This passage is a continuation of chapter 13, talking about the judgment that was to come upon Babylon. And while I don’t believe that this passage is specifically talking about Satan himself (some people particularly associate verses 12-14 to Satan), a lot of what is said here about the king of Babylon can be also be said of Satan.
Both desired to be raised up and to achieve power. Both desired to be like God. And in the process, they oppressed people, and put them into bondage. But both were cast down by God, and as the rule of the Babylonian king came to an end, so will Satan’s.
Isaiah said that on the day the king of Babylon would be cast down, the people would cry out,
How the oppressor has come to an end! How his fury has ended! The Lord has broken the rod of the wicked, the scepter of the rulers, which in anger struck down peoples with unceasing blows, and in fury subdued nations with relentless aggression. All the lands are at rest and at peace; they break into singing….The grave below is all astir to meet you at your coming; it rouses the spirits of the departed to greet you – all those who were leaders in the world; it makes them rise from their thrones – all those who were kings over the nations. They will all respond, they will say to you, “You also have become weak, as we are; you have become like us.” All your pomp has been brought down to the grave.” (4-7, 9-10)
In the same way, when Satan is cast down once and for all, there will at last be peace on this earth, and there will be great rejoicing. And when Satan is cast down into hell, all his power will be gone, and he will be like all the others in the lake of fire: a victim of his own sin and pride.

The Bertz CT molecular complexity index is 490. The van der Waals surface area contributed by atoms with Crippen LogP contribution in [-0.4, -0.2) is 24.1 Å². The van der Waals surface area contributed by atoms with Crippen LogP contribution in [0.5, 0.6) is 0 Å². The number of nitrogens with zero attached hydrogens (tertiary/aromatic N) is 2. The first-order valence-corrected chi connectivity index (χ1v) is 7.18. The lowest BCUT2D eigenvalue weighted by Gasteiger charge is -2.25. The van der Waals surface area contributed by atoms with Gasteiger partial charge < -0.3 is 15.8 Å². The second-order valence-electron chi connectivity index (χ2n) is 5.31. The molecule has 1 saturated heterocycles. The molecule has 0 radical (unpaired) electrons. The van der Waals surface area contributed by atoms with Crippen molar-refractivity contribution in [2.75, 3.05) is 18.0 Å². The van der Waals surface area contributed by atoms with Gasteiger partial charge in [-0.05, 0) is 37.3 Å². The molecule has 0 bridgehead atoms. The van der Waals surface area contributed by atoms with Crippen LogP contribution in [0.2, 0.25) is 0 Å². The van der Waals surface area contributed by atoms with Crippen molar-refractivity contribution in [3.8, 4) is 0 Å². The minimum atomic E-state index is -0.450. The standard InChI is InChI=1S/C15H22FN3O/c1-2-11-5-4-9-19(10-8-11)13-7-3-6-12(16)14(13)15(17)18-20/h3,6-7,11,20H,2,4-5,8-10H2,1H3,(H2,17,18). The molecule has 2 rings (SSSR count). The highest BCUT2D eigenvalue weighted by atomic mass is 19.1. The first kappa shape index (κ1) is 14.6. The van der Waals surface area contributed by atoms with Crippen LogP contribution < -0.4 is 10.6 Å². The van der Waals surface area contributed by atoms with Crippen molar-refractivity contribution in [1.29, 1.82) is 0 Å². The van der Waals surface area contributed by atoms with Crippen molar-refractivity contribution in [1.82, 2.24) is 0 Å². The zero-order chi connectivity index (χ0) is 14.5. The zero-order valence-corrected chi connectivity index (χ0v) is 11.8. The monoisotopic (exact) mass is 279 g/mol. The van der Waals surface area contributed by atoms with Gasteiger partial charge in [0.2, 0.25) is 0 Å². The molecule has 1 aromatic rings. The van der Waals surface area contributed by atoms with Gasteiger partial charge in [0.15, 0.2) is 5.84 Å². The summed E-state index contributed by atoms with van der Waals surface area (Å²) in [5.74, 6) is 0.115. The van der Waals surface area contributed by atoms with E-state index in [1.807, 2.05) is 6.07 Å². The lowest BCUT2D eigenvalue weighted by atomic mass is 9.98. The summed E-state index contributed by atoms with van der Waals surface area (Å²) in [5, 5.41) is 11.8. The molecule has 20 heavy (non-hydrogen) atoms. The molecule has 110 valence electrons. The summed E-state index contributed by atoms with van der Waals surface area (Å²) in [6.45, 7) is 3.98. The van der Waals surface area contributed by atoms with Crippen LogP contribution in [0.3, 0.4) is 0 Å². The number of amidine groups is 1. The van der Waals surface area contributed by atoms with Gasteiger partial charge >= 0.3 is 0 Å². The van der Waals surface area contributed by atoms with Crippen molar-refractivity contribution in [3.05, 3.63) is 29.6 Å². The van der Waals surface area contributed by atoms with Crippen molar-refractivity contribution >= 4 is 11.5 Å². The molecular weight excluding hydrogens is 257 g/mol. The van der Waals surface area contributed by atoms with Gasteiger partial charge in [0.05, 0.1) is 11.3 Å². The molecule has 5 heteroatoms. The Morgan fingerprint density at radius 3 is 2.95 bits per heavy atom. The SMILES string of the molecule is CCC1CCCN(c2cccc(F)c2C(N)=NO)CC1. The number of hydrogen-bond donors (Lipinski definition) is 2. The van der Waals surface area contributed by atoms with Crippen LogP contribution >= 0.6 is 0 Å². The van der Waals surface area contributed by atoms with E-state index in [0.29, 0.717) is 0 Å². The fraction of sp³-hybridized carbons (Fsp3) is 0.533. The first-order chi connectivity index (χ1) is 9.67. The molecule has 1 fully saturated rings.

I think one misunderstanding that people have about Satan is that he rules in hell. Actually Satan is not in hell and he does not want to go there. Because when he goes there, he will not be king. He won’t even be a “prison warden.” He’ll be a prisoner just like everyone else there. And people will look upon him in wonder, just as they did the Babylonian king and say, “Is this the one that shook the earth and made kingdoms tremble, the one who overthrew its cities and would not let his captives go?” (16-17)
So what can we take from this? Know that though Satan and his minions may attack you, and may make your life miserable at times, their time is short, and they know it. Take hope in the fact that their time is coming, and at that time, all the misery you may be going through now because of all the evil that’s in the world will be at an end.
You will not suffer forever. You will not be at Satan’s mercy forever. God has already started the work of salvation through his Son’s work on the cross. He has already set you free from your sins, and we have now been saved from sin’s power and sin’s penalty. We have not yet been saved from sin’s presence in our lives and the hurt and pain it can cause. But that day is coming too. And on that day,
[God] will wipe every tear from their eyes. There will be no more death or mourning or crying or pain, for the old order of things has passed away. (Revelation 21:4)
So let us not get discouraged when we are faced with trials in our lives. Rather, let us rejoice. And remember that through Jesus, the victory has already been won.